• Many see crawling as a silly thing, especially when adults do it – but I see it as an essential form of strength training. When one cannot crawl well, he most likely is not walking or running efficiently either. Yes, crawling, a seemingly childish and foolish “exercise,” could be the one thing that improves your health, your strength, your mobility, and your performance in any athletic area. It could even improve your ability to think, focus, and reason.
  • Although crawling seems like an easy movement to do, it can be quite challenging. Just look at babies – it takes great effort and practice to be able to crawl. As adults, many of us never revisit crawling again – compound this lack of practice with poor mobility and movement patterns, (a result of sedentary lifestyles many desk-jockeys experience), and our movement skill of crawling is lost… but lost temporarily. It is possible to regain the ability to crawl.

Bamboo Core Fitness Bear Crawl

Variations of crawling

Crawling can be performed forwards, backwards and sideways, slow or fast, for time or distance and there are many versions of this exercise – some easier than others. Some types of crawls include:

  1. Knee-hand (“bear” or “baby”) crawl
  2. Foot-hand (“bear” or “baby”) crawl (knees are elevated off the floor during this crawl)
  3. Army (commando) crawl
  4. Leopard crawl
  5. Spiderman crawl

I feel it is important to master the knee-hand and foot-hand crawl before advancing to the leopard and spiderman crawl. To learn how to properly perform the foot-hand bear crawl exercise, please click on the link below:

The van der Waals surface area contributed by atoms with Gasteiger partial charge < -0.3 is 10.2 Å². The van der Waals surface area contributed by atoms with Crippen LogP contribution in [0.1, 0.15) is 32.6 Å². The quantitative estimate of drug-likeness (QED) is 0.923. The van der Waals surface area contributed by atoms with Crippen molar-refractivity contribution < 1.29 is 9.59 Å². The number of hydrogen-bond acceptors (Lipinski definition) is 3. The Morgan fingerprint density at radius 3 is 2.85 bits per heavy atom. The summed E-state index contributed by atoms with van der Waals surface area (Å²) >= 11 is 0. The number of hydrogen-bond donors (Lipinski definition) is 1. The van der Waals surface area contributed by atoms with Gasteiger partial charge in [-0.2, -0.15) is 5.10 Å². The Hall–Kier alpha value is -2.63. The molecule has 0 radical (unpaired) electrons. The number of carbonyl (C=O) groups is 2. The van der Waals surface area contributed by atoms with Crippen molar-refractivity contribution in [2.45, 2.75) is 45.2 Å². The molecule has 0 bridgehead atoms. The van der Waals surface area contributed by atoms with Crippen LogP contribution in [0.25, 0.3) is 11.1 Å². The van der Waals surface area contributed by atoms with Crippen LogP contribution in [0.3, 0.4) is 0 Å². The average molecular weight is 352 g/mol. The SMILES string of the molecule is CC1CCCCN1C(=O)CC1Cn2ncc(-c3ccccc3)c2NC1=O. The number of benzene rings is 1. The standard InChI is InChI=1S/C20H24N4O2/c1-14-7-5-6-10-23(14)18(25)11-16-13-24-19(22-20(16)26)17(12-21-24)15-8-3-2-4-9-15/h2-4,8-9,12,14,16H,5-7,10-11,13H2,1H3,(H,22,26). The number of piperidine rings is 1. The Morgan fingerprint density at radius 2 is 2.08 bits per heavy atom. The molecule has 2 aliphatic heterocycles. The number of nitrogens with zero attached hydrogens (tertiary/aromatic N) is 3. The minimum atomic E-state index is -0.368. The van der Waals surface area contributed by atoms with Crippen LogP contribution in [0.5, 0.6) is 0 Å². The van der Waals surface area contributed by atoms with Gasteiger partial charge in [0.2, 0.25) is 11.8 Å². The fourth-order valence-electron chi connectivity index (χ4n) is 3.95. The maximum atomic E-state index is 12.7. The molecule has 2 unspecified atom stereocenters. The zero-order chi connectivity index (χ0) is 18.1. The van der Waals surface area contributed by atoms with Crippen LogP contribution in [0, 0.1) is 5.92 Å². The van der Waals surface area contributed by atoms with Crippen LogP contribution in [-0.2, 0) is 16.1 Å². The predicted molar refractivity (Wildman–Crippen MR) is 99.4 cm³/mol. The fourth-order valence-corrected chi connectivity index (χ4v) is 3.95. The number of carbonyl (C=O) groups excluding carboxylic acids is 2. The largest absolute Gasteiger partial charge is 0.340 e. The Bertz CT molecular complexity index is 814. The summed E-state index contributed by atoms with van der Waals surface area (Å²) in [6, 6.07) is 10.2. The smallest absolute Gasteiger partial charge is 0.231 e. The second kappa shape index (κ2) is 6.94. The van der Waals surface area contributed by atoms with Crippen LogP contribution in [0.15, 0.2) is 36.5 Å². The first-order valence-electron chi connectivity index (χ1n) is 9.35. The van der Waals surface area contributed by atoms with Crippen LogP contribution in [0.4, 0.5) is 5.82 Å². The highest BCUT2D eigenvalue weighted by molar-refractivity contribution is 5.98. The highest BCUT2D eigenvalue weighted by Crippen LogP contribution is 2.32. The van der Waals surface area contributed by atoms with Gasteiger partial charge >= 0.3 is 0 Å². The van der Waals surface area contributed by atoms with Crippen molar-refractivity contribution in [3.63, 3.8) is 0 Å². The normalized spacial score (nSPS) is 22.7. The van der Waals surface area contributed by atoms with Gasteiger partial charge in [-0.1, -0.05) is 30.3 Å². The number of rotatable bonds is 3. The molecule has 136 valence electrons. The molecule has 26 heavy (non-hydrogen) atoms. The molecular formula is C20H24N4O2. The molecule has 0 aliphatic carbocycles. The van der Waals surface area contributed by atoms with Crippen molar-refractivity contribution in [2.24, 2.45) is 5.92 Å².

Now, that you know the many great benefits of crawling, get down on that floor and start moving.

Happy crawling!

 

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Author Details
Founder and CEO of BambooCore
Jennifer is a certified NASM Personal Trainer, MovNat Trainer, and a C.H.E.K Holistic Lifestyle/Nutrition Coach. As the Founder and CEO of BambooCore Fitness, she delivers sustainable lifestyle, nutrition and movement strategies to people looking to improve their health and performance.

When she is not slaying fat and building muscle, Jennifer can be found trekking barefoot, traveling, cooking and refining her photography skills. She also enjoys reading and writing about food culture, history and the science of human movement.
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Founder and CEO of BambooCore
Jennifer is a certified NASM Personal Trainer, MovNat Trainer, and a C.H.E.K Holistic Lifestyle/Nutrition Coach. As the Founder and CEO of BambooCore Fitness, she delivers sustainable lifestyle, nutrition and movement strategies to people looking to improve their health and performance.

When she is not slaying fat and building muscle, Jennifer can be found trekking barefoot, traveling, cooking and refining her photography skills. She also enjoys reading and writing about food culture, history and the science of human movement.